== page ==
Though few realised it at the time, 1996 was a transitional year for electronic music. After nearly a decade of sample-based ROMplers, keyboardists were beginning to pine for the good ol' days of simple analogue waveforms and interactive, knobbed front panels - a fact evidenced by the success of companies like Korg, E-mu, and Clavia, whose instruments at the time recalled the sound and behaviour of classic analogue synths.
It was into this nostalgic scene that Kawai re-emerged with a brand new synthesiser, one that owed very little to any history but their own. Initially represented by the K5000W, Kawai's new sound generation engine was built on complex additive synthesis, first explored a decade earlier in their excellent K5 synth.
Subtractive synthesisers shape sounds by using modulated filters to carve frequencies out of complex waveforms; additive techniques take the opposite approach, building up complex waveforms from dozens - even hundreds - of simple sine waves. Filters are unnecessary, as timbral changes are created by shaping the volume, frequency, and phase of each sine wave over time. This is a naturalistic approach, as it's precisely how real world sounds are made.
The K5000 series offered a full complement of up to 128 individual harmonics (in lower and upper groups of 64) per oscillator, each with four-stage loopable harmonic envelopes. Think about that for a second: that's 512 envelope parameters - at the oscillator level. Serious programming power! Throw in a 128-band formant filter with its own envelope, add LFO, morphing and effects, and it becomes obvious that this is a seriously deep synthesiser.
Additive synthesis has never been immediate, but Kawai designed the K5000 to make it as easy to program as could be. Rather than editing the level of each harmonic individually (which was possible), you could adjust, say, only the odd or even harmonics, set them all to maximum, add octaves and instantly generate a sawtooth wave.
Furthermore, simple resynthesis of audio files was possible via software editors, and a selection of PCM waves was included to easily provide timbres that might be difficult or tedious to create using additive techniques.
Despite the innovative system Kawai had created, the K5000W was rather misjudged at the time. This may well have been down to its being marketed as a workstation, with its General MIDI bank of bread-and-butter patches and a rather excellent sequencer. It came in for a bit of derision as a result, despite the fact that the additive synthesis engine was identical to that on the better-received GM-free K5000s (pictured). Admittedly, the K5000's keen bank of 20 front-panel knobs was in keeping with the trend toward real-time control. A rack version was issued as well, alongside an optional knob box also suitable for use with the K5000W.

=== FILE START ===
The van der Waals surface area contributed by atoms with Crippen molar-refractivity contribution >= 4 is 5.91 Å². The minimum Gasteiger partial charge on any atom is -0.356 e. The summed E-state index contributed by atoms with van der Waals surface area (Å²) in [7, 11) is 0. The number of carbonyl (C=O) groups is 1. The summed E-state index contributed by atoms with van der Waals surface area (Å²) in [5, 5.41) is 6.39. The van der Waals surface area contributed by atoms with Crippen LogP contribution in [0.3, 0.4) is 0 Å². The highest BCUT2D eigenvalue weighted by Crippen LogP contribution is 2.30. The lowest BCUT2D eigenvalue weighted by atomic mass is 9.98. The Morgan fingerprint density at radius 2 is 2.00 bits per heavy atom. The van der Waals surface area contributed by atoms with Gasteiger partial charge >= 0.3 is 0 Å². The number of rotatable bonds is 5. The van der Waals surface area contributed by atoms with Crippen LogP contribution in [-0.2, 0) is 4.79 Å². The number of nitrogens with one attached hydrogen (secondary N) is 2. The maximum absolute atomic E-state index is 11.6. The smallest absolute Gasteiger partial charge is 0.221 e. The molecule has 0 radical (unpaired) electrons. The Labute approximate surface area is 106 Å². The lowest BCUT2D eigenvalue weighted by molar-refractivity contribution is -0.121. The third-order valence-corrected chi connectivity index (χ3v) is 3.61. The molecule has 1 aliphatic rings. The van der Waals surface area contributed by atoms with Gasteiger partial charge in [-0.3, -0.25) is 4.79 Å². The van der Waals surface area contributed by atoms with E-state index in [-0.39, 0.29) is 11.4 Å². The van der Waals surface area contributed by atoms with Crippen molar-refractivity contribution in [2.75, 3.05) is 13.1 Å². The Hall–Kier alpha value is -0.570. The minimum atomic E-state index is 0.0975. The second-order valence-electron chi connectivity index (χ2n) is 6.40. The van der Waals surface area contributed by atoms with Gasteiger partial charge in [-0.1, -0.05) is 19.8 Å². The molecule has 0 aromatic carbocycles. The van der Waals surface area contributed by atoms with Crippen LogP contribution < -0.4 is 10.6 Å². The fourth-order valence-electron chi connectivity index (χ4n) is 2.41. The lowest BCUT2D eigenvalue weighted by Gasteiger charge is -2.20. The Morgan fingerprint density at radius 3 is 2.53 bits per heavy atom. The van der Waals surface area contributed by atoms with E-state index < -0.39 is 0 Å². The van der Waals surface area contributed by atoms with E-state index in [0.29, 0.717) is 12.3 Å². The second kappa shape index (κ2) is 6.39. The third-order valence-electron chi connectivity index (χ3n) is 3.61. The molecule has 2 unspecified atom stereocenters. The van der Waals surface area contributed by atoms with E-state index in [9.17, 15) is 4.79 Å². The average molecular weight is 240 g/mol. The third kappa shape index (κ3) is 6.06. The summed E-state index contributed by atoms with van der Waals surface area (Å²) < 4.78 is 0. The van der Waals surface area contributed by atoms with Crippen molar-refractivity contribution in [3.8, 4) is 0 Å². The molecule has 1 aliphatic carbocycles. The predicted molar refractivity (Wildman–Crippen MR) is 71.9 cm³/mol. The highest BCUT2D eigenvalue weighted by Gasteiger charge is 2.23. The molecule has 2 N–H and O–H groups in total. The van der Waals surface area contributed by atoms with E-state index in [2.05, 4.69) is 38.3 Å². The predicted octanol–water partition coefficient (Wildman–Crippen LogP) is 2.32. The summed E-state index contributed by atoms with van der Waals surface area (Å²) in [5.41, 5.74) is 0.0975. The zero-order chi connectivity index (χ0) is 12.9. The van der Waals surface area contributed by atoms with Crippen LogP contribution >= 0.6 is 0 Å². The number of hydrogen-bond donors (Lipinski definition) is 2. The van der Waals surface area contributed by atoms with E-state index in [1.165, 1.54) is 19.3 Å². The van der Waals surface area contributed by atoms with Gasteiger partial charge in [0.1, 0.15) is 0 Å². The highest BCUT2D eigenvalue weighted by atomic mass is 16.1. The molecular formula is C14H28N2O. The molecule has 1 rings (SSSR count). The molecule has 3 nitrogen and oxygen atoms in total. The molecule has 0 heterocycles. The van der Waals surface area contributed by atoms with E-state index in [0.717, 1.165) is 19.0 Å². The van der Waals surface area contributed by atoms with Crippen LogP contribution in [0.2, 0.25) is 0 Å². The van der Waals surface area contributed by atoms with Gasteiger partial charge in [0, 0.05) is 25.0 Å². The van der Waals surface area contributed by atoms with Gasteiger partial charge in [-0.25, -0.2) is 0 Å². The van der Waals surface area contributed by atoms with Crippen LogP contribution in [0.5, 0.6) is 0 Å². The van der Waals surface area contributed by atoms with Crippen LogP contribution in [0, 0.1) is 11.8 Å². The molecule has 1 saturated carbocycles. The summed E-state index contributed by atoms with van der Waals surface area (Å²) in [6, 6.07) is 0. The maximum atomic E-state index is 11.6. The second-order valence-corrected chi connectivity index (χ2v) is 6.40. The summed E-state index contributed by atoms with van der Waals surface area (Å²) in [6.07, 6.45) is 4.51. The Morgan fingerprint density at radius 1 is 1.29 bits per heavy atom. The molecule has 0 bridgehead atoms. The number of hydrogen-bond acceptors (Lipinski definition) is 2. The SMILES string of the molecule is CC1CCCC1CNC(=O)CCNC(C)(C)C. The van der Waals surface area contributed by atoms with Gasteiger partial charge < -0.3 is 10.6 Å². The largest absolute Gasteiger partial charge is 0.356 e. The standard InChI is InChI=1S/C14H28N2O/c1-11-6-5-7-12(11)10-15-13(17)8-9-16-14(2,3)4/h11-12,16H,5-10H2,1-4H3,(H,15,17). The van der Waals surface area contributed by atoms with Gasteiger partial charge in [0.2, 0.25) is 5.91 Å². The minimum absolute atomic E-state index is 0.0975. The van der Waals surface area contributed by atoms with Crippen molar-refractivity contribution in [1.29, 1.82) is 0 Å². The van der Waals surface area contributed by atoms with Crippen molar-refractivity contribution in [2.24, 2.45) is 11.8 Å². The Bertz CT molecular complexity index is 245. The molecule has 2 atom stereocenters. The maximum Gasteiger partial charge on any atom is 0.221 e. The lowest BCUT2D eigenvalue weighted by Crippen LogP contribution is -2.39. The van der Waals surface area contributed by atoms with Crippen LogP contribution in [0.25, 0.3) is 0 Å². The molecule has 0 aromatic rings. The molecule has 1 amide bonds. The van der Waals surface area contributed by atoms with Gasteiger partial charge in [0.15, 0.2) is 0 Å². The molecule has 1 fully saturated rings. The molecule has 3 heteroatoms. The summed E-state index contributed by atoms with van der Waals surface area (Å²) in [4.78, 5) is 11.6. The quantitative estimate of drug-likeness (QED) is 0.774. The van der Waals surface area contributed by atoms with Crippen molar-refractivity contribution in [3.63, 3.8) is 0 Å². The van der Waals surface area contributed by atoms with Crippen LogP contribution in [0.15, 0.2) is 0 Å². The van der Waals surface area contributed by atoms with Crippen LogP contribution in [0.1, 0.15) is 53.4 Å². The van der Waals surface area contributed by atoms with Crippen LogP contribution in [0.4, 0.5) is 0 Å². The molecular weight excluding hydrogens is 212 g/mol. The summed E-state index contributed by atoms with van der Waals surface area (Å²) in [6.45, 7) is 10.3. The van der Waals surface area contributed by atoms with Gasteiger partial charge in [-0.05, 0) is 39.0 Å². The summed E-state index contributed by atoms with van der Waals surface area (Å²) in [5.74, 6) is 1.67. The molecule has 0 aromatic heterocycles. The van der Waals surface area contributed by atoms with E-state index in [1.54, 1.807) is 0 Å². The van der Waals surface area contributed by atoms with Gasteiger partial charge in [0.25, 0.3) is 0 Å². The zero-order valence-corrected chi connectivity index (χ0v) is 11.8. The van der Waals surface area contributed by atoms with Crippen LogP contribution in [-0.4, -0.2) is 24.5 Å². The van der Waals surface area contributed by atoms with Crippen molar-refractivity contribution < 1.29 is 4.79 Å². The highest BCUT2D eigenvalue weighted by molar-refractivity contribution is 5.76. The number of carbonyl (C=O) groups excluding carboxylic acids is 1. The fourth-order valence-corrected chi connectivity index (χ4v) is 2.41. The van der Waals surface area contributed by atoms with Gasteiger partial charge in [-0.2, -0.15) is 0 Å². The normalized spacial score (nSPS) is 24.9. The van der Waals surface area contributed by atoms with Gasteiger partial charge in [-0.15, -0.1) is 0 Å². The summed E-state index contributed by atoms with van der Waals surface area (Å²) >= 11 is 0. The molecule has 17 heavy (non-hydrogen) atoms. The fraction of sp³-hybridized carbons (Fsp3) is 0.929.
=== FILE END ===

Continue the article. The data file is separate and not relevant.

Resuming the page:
Today, the K5000 is recognised for its capability to generate unique sounds. Lush, evolving, complex timbres are this instrument's stock in trade. There really hasn't been anything quite like it since - a powerful and interesting creature indeed!
Three amazing software K5000 alternatives
Virsyn Cube 2
Cube (VST/AU) offers 512 partials per voice, both harmonic and inharmonic spectra, three 64-segment envelope generators, morphable filter banks, arbitrary noise spectra and a pair of LFOs. Resynthesis of audio files is possible as well, and effects are on hand in the form of chorus, phaser, flanger, distortion, echo and reverb.
READ MORE: Virsyn Cube 2
Long before it was included in Logic, Alchemy started life as an additive resynthesiser from Camel Audio called Cameleon 5000. Inspired at least in part by Kawai's synth (the clue's in the name), it quickly grew and expanded into something much more complex, with a vast sound library of interesting sounds, earning a dedicated user base in the process.
READ MORE: Apple Alchemy (opens in new tab)
An often overlooked additive powerhouse, Morphine (VST/AU) offers four oscillators with 128 harmonics per voice, additive resynthesis of audio files, amplitude, detuning and panning for all harmonics, four filters, an ADSR master envelope, plus loads of effects and the ability to morph between sounds. A collection of 340 factory sounds gives you a head start.
FULL REVIEW: Image-Line Morphine